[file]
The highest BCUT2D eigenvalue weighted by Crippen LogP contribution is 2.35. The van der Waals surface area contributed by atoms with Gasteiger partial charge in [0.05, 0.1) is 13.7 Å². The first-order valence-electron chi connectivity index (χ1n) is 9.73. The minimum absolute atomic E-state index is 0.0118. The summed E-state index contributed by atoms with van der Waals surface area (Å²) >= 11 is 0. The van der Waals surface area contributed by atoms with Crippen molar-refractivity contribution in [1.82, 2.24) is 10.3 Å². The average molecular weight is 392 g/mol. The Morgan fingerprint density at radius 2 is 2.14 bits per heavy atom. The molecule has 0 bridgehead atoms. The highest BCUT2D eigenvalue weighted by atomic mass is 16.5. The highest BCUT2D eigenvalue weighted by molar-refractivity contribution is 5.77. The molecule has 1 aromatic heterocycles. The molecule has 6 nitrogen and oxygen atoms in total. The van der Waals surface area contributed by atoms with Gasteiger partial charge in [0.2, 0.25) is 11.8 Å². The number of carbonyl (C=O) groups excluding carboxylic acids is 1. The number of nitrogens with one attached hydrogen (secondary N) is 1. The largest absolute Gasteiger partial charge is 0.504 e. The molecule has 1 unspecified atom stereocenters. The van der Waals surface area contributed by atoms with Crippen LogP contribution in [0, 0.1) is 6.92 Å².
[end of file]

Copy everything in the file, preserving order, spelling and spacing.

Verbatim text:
The highest BCUT2D eigenvalue weighted by Crippen LogP contribution is 2.35. The van der Waals surface area contributed by atoms with Gasteiger partial charge in [0.05, 0.1) is 13.7 Å². The first-order valence-electron chi connectivity index (χ1n) is 9.73. The minimum absolute atomic E-state index is 0.0118. The summed E-state index contributed by atoms with van der Waals surface area (Å²) >= 11 is 0. The van der Waals surface area contributed by atoms with Crippen molar-refractivity contribution in [1.82, 2.24) is 10.3 Å². The average molecular weight is 392 g/mol. The Morgan fingerprint density at radius 2 is 2.14 bits per heavy atom. The molecule has 0 bridgehead atoms. The highest BCUT2D eigenvalue weighted by atomic mass is 16.5. The highest BCUT2D eigenvalue weighted by molar-refractivity contribution is 5.77. The molecule has 1 aromatic heterocycles. The molecule has 6 nitrogen and oxygen atoms in total. The van der Waals surface area contributed by atoms with Gasteiger partial charge in [0.2, 0.25) is 11.8 Å². The number of carbonyl (C=O) groups excluding carboxylic acids is 1. The number of nitrogens with one attached hydrogen (secondary N) is 1. The largest absolute Gasteiger partial charge is 0.504 e. The molecule has 1 unspecified atom stereocenters. The van der Waals surface area contributed by atoms with Crippen LogP contribution in [0, 0.1) is 6.92 Å².